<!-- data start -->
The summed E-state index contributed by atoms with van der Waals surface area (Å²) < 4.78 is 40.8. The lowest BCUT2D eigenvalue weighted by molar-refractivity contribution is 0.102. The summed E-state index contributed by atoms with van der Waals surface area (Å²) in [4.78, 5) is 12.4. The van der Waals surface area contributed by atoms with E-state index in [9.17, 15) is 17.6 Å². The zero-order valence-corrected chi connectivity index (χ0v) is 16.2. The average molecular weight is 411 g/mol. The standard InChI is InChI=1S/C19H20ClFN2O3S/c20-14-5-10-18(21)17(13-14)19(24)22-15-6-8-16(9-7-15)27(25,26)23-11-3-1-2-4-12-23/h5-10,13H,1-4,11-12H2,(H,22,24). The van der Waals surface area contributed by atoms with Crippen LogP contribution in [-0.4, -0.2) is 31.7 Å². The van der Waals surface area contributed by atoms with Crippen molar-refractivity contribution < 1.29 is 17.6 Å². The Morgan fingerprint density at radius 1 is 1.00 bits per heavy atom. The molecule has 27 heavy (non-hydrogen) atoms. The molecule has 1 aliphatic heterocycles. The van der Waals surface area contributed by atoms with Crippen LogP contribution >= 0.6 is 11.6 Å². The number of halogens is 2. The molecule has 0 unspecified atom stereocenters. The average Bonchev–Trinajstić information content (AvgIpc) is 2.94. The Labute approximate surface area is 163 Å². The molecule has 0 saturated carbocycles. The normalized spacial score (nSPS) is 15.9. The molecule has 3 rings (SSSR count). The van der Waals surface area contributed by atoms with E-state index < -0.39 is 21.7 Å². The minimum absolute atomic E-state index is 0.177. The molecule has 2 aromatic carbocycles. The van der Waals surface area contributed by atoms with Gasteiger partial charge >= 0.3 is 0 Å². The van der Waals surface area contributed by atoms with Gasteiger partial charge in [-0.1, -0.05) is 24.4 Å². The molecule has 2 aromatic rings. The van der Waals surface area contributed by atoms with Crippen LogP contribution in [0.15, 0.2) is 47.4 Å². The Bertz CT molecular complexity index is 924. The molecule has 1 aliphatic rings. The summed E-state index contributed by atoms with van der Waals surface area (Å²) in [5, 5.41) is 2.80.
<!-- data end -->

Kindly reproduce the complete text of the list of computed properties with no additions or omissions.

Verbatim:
The summed E-state index contributed by atoms with van der Waals surface area (Å²) < 4.78 is 40.8. The lowest BCUT2D eigenvalue weighted by molar-refractivity contribution is 0.102. The summed E-state index contributed by atoms with van der Waals surface area (Å²) in [4.78, 5) is 12.4. The van der Waals surface area contributed by atoms with E-state index in [9.17, 15) is 17.6 Å². The zero-order valence-corrected chi connectivity index (χ0v) is 16.2. The average molecular weight is 411 g/mol. The standard InChI is InChI=1S/C19H20ClFN2O3S/c20-14-5-10-18(21)17(13-14)19(24)22-15-6-8-16(9-7-15)27(25,26)23-11-3-1-2-4-12-23/h5-10,13H,1-4,11-12H2,(H,22,24). The van der Waals surface area contributed by atoms with Crippen LogP contribution in [-0.4, -0.2) is 31.7 Å². The van der Waals surface area contributed by atoms with Crippen molar-refractivity contribution < 1.29 is 17.6 Å². The Morgan fingerprint density at radius 1 is 1.00 bits per heavy atom. The molecule has 27 heavy (non-hydrogen) atoms. The molecule has 1 aliphatic heterocycles. The van der Waals surface area contributed by atoms with Crippen LogP contribution >= 0.6 is 11.6 Å². The number of halogens is 2. The molecule has 0 unspecified atom stereocenters. The average Bonchev–Trinajstić information content (AvgIpc) is 2.94. The Labute approximate surface area is 163 Å². The molecule has 0 saturated carbocycles. The normalized spacial score (nSPS) is 15.9. The molecule has 3 rings (SSSR count). The van der Waals surface area contributed by atoms with E-state index < -0.39 is 21.7 Å². The minimum absolute atomic E-state index is 0.177. The molecule has 2 aromatic carbocycles. The van der Waals surface area contributed by atoms with Gasteiger partial charge >= 0.3 is 0 Å². The van der Waals surface area contributed by atoms with Gasteiger partial charge in [-0.1, -0.05) is 24.4 Å². The molecule has 2 aromatic rings. The van der Waals surface area contributed by atoms with Crippen LogP contribution in [0.15, 0.2) is 47.4 Å². The Bertz CT molecular complexity index is 924. The molecule has 1 aliphatic rings. The summed E-state index contributed by atoms with van der Waals surface area (Å²) in [5, 5.41) is 2.80.